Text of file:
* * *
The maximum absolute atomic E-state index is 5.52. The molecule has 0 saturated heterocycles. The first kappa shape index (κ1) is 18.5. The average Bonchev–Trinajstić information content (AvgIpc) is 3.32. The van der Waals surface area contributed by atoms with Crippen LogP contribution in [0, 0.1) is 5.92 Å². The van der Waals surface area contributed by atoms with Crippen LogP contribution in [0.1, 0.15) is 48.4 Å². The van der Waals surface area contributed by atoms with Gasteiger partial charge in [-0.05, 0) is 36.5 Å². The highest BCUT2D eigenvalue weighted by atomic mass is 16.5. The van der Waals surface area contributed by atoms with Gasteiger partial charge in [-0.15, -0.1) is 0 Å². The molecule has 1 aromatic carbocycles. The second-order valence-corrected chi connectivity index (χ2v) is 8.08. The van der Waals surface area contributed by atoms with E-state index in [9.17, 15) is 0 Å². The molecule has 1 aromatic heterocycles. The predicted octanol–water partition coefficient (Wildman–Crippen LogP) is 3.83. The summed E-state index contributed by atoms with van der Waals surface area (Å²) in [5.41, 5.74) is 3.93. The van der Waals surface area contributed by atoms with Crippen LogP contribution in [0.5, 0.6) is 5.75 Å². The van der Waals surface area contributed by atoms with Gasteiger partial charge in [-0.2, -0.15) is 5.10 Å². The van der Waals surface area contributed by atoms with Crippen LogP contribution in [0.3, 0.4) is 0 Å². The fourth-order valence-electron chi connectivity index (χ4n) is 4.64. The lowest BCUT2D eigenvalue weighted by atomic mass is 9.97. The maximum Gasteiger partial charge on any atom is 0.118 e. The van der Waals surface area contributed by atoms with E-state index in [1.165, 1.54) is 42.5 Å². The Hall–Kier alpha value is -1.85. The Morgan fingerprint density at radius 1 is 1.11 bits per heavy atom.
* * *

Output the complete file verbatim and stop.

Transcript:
The maximum absolute atomic E-state index is 5.52. The molecule has 0 saturated heterocycles. The first kappa shape index (κ1) is 18.5. The average Bonchev–Trinajstić information content (AvgIpc) is 3.32. The van der Waals surface area contributed by atoms with Crippen LogP contribution in [0, 0.1) is 5.92 Å². The van der Waals surface area contributed by atoms with Crippen LogP contribution in [0.1, 0.15) is 48.4 Å². The van der Waals surface area contributed by atoms with Gasteiger partial charge in [-0.05, 0) is 36.5 Å². The highest BCUT2D eigenvalue weighted by atomic mass is 16.5. The van der Waals surface area contributed by atoms with Gasteiger partial charge in [-0.15, -0.1) is 0 Å². The molecule has 1 aromatic carbocycles. The second-order valence-corrected chi connectivity index (χ2v) is 8.08. The van der Waals surface area contributed by atoms with E-state index in [9.17, 15) is 0 Å². The molecule has 1 aromatic heterocycles. The predicted octanol–water partition coefficient (Wildman–Crippen LogP) is 3.83. The summed E-state index contributed by atoms with van der Waals surface area (Å²) in [5.41, 5.74) is 3.93. The van der Waals surface area contributed by atoms with Crippen LogP contribution in [0.5, 0.6) is 5.75 Å². The van der Waals surface area contributed by atoms with Gasteiger partial charge in [-0.2, -0.15) is 5.10 Å². The van der Waals surface area contributed by atoms with Crippen LogP contribution in [0.3, 0.4) is 0 Å². The fourth-order valence-electron chi connectivity index (χ4n) is 4.64. The lowest BCUT2D eigenvalue weighted by atomic mass is 9.97. The maximum Gasteiger partial charge on any atom is 0.118 e. The van der Waals surface area contributed by atoms with E-state index in [1.165, 1.54) is 42.5 Å². The Hall–Kier alpha value is -1.85. The Morgan fingerprint density at radius 1 is 1.11 bits per heavy atom.